The European Parliament has voted to accept a hard-fought compromise package which has taken nearly forty years to negotiate. Two states,SpainandItaly, have declined to take part on the grounds that their languages are not included in the patent filing process.
Andrew Duff MEP, who represents the important cluster of science research in the East of England, commented:
“Today sees a huge break-through for European innovation and competitiveness. The final agreement on a unitary patent will greatly reduce red tape and costs for businesses across Europe.
“The judicial system is complicated by the fact that two states have not joined in on the grounds of linguistic envy. But the ultimate authority of the European Court of Justice is assured, and we can expect the gradual growth of case-law which will build confidence in the unitary system.
“Those who fear that software developments will now be clobbered by excessive patenting by large firms can be reassured: software remains within the realm of copyright law.
“It is remarkable that British Green and UKIP MEPs have united in their opposition to this new EU patent system. One can only speculate as to what solution they have to the current fractured state of European intellectual property.”
Lib Dem MEP for London, Sarah Ludford, added:
“Finally, following almost 40 years of negotiations a single EU patent has arrived. This is a really important historic achievement – though none too soon – that will reduce costs by up to 80%, improving the competitive position of UK businesses in relation to the US and Japan, where patents are substantially cheaper.”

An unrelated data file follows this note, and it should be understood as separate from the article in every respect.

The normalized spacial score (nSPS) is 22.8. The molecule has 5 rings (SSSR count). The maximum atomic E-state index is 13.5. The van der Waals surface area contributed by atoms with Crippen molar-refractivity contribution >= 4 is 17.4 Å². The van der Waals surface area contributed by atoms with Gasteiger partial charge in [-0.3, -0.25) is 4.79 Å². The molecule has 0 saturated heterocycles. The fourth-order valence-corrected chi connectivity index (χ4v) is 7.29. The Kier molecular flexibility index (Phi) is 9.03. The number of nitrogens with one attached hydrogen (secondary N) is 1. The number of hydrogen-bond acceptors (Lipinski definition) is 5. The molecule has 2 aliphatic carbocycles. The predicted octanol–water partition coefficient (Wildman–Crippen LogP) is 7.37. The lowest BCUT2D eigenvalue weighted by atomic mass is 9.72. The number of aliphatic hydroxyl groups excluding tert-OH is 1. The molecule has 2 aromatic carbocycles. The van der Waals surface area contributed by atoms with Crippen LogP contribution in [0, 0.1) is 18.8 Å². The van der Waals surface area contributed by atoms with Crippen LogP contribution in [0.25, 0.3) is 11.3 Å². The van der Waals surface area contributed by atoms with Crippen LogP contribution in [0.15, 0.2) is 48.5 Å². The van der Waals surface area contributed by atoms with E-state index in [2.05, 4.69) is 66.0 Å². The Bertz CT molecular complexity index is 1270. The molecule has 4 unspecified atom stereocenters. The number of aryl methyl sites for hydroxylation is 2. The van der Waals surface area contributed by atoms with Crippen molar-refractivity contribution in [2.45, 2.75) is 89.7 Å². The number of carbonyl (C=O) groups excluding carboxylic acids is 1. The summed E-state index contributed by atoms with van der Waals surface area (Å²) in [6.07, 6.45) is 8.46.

“The fact that the ‘Life Sciences’ section of the future EU patent court will be located in London is a great tribute to the capital’s leadership in chemical and medical research. The new law will make EU-wide patents easier and cheaper to obtain for eventual commercial application arising from work in this field. This is great news for the Francis Crick Institute, currently being built at St Pancras, bringing together several research institutes to form be the largest biomedical research laboratory in Europe when it opens in 2015.”
At present, patents have to be registered in each European country separately. In future, an applicant will now be able to register a unitary patent in any EU language and the request will be processed by the European Patent Office in English, French or German. Automatic translation services will be accessible free of charge in all EU languages in order to keep costs down for SMEs, universities, research organisations and ordinary citizens. TheEuropean Patent Courtwill be split in three locations withParisas the administrative centre,Munichas the centre for mechanical engineering andLondonas the hub for chemicals, pharmaceuticals and life sciences.